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Positioning Yourself for a Promotion: Why Doing a Great Job Isn’t Nearly Enough

If you consider yourself a high performer with strong potential, at some point, you’ll want to move on from your current role and take on greater responsibility. And if you’re continually meeting your performance objectives and demonstrating value to the company, you might assume you’re in a prime position to secure that next spot. 

However, that is far from the case. 

Positioning yourself for a promotion involves much more than excelling at your current role. There are other steps you’ll need to take to improve your odds of being promoted to a position you believe you’re ready to take on. 

What Comes Into Play?  

When a company considers an individual for promotion, especially for a leadership role, a number of variables impact the decision. Of course, you need a track record of exceptional performance, you need to demonstrate that you have the skills and qualifications required for the new role, and you need to make it known that you’re ready and interested in taking on greater responsibility. I can’t emphasize the latter point enough, as many strong internal candidates are passed over for promotion simply because they didn’t make their interest known. 

But many professionals also fail to consider the importance of grooming a successor. Unless it’s evident that there is an employee who is well-qualified to take on your role once you vacate it, you may find your promotion opportunities continually pushed further into the future. The company needs tangible evidence that you’re actively grooming viable candidates to succeed you, well before you’re ready to move on.  

Yet even professionals with high aspirations don’t always develop and act on a succession plan for reasons like these: 

  • They fear that if they do a great job grooming a successor, they might create another competitor for the job they want.   
  • They’re not willing to commit the time and energy it takes to develop a successor. 
  • Their own managers might be standing in their way. Some managers keep good performers right where they are, whether consciously or not because it makes their job easier.    

Are You Ignoring Your Best Advocate? 

Setting the stage to gain the next-level position also requires you to advocate for yourself, and that starts long before the job opening is posted.  

One manager expressed frustration about being passed over for a promotion continually, despite the measurable success of his business. As we talked, three things became clear:  

  • He was always attributing the success of his business to his own performance, never giving credit to his team’s contributions.  
  • He told his senior management that he had no succession candidates in his group, leaving them to believe no one could easily step into the role if he vacated it.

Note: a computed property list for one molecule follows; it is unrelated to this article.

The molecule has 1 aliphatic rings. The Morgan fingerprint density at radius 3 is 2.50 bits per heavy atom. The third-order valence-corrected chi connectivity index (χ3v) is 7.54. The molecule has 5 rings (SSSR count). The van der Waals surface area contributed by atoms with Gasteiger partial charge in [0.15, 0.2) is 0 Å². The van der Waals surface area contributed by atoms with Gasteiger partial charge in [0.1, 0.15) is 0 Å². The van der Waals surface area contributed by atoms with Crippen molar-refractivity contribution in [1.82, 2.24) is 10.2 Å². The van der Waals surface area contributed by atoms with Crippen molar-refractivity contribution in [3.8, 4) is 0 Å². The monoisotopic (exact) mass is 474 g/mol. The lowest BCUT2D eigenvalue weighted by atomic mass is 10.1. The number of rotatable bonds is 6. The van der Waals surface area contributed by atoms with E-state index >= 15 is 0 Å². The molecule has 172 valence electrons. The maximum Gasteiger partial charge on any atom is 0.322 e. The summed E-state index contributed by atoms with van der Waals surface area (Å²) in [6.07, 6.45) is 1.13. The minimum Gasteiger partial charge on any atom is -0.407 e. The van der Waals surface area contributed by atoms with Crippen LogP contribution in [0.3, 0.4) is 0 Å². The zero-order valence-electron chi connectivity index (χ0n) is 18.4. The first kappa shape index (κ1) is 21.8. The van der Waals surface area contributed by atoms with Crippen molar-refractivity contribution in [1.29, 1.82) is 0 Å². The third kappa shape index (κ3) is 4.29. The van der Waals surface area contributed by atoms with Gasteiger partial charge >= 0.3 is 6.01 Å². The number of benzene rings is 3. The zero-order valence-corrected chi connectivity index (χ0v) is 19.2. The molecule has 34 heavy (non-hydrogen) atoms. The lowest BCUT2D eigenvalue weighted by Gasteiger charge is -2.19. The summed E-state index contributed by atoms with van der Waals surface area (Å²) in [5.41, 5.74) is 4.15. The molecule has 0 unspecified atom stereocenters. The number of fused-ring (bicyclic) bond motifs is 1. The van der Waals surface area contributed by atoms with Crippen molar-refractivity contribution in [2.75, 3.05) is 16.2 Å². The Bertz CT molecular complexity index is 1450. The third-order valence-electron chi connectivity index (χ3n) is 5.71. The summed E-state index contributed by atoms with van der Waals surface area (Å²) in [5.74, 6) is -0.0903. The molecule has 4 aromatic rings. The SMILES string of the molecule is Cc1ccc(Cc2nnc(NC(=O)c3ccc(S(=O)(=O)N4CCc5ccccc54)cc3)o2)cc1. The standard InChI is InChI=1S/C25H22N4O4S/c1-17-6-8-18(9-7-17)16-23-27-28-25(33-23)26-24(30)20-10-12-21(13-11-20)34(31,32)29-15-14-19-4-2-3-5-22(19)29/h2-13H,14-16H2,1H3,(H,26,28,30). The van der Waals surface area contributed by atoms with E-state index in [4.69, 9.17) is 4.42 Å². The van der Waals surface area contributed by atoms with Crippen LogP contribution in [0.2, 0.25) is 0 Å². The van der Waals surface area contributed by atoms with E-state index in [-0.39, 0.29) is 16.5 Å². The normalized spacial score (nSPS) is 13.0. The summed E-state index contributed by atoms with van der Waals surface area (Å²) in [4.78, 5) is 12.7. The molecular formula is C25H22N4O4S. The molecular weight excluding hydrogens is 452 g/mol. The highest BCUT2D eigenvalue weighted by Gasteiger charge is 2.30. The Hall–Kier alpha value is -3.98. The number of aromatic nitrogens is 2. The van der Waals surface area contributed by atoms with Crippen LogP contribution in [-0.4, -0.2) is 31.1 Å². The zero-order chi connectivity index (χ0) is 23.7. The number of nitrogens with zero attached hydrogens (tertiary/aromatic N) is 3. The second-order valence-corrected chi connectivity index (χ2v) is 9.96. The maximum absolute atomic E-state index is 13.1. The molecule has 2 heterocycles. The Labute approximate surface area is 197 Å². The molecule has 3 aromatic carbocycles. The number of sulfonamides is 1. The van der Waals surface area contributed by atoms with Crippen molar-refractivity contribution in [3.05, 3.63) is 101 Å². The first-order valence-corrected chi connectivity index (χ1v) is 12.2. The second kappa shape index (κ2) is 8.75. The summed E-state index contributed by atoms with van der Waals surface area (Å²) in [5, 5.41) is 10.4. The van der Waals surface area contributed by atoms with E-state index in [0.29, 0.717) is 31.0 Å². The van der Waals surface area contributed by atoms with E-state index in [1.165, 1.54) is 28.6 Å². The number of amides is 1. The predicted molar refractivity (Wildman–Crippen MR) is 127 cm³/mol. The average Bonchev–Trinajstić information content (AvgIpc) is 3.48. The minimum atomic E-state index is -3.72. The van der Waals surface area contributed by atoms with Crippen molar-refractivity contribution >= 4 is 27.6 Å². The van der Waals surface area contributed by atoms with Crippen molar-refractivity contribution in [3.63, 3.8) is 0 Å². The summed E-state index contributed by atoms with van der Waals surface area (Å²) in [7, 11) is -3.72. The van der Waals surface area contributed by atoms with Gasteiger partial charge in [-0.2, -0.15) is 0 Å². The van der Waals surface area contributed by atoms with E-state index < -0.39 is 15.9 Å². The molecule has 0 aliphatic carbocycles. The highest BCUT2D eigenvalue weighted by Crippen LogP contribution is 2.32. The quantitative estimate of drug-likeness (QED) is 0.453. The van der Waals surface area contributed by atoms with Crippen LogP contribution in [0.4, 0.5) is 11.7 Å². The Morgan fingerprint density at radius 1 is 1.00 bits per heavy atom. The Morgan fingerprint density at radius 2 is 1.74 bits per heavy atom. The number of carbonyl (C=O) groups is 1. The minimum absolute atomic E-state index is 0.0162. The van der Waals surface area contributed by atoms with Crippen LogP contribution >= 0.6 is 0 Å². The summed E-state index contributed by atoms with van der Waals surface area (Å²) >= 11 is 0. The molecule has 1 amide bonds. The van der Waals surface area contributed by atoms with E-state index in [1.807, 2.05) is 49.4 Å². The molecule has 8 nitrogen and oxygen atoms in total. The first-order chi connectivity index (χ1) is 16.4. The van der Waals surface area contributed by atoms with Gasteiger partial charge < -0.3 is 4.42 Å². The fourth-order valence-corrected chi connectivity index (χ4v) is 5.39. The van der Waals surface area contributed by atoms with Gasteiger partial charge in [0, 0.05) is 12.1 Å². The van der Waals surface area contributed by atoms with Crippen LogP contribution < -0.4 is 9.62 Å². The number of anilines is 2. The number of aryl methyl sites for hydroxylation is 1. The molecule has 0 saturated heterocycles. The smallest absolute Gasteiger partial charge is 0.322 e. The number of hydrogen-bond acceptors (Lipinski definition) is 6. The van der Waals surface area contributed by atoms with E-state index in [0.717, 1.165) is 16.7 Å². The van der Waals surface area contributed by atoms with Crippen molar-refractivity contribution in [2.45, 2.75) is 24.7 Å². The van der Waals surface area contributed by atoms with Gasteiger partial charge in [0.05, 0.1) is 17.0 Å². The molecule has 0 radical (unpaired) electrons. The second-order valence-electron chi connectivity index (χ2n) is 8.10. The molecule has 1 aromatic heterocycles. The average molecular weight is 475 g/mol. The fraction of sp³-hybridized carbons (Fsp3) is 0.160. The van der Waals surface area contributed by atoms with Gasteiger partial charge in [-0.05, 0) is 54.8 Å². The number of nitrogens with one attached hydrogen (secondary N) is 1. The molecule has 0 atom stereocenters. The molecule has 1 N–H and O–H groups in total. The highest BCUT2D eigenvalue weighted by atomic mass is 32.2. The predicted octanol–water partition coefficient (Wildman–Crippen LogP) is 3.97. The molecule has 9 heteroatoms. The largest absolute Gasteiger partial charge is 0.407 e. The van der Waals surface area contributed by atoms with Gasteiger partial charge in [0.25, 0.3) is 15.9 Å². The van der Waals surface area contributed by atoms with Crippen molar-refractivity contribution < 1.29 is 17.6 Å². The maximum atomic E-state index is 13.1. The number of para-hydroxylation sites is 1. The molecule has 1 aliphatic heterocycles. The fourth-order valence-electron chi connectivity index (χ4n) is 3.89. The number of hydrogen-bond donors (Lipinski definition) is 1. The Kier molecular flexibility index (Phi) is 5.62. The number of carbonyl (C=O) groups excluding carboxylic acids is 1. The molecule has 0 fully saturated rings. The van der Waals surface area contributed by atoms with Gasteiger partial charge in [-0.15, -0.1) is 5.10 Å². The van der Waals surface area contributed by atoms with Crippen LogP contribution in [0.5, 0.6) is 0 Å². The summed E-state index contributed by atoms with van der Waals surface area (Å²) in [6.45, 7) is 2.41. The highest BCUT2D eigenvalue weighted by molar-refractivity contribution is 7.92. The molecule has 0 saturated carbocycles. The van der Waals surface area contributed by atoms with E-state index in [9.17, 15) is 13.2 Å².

• He never told senior management that he was interested in taking on a higher role. Instead of advocating for himself, he fell into the common trap of believing his great work would speak for itself.  

As we worked together, he reached an “aha” moment where he realized his own behavior was standing in his way. Over the next year, he actively developed his own team, which yielded several viable successors while improving his division’s performance. He also made it clear that he was ready for more responsibility. Within a year, he was promoted into a much-coveted role. 

Best Practices for Securing a Promotion 

In my work coaching executives and other leaders, I’ve learned that best practices like the following can help strong performers secure the promotions they seek.  

  • Choose the right moments. Your annual performance review is a great time to set the stage for a promotion. It’s a formal opportunity to discuss what you’ve accomplished (in a measurable way) and how you’ve developed new skills or capabilities (which may be less measurable, but just as important). It’s also a good time to learn what your manager believes you need to work on to be considered for a bigger role.  
  • Advocate for yourself. Apart from the annual review period, find other appropriate opportunities to make it known that you’re ready to take on greater responsibility. (Just don’t turn this into continual pestering!) If you work remotely, look for ways to replicate the casual conversations and face time that naturally occur in person.  
  • Invest in yourself. Take advantage of any professional development opportunities your company offers, using your manager’s feedback to guide which skill areas to focus on. Find out if there is a structured HIPO (high potential) or leadership development program you can qualify to join. Or supplement your company’s offerings by investing in external courses that can help you upskill.   
  • Learn from your setbacks. Being passed over for a promotion is disappointing, but it can serve as a learning opportunity. Most managers and HR teams are willing to provide candid feedback on why you didn’t get an interview or lost the role to someone else. Sometimes it’s just a matter of asking.
  • Groom a successor. As mentioned earlier, you can’t expect to move on from your current role if you haven’t developed someone to take your place. At a high level, that involves assessing your team objectively and identifying viable candidates, determining their skill gaps and areas for improvement, providing developmental opportunities, and guiding them on how to take appropriate risks that help them stretch and learn.  

The Leadership Advisory Practice at Odgers Berndtson helps organizations discover and develop leaders, strengthen value-creating teams, and prepare for what’s next. Learn how our highly experienced executive coaches and assessors can help your high performers position themselves for the next role.

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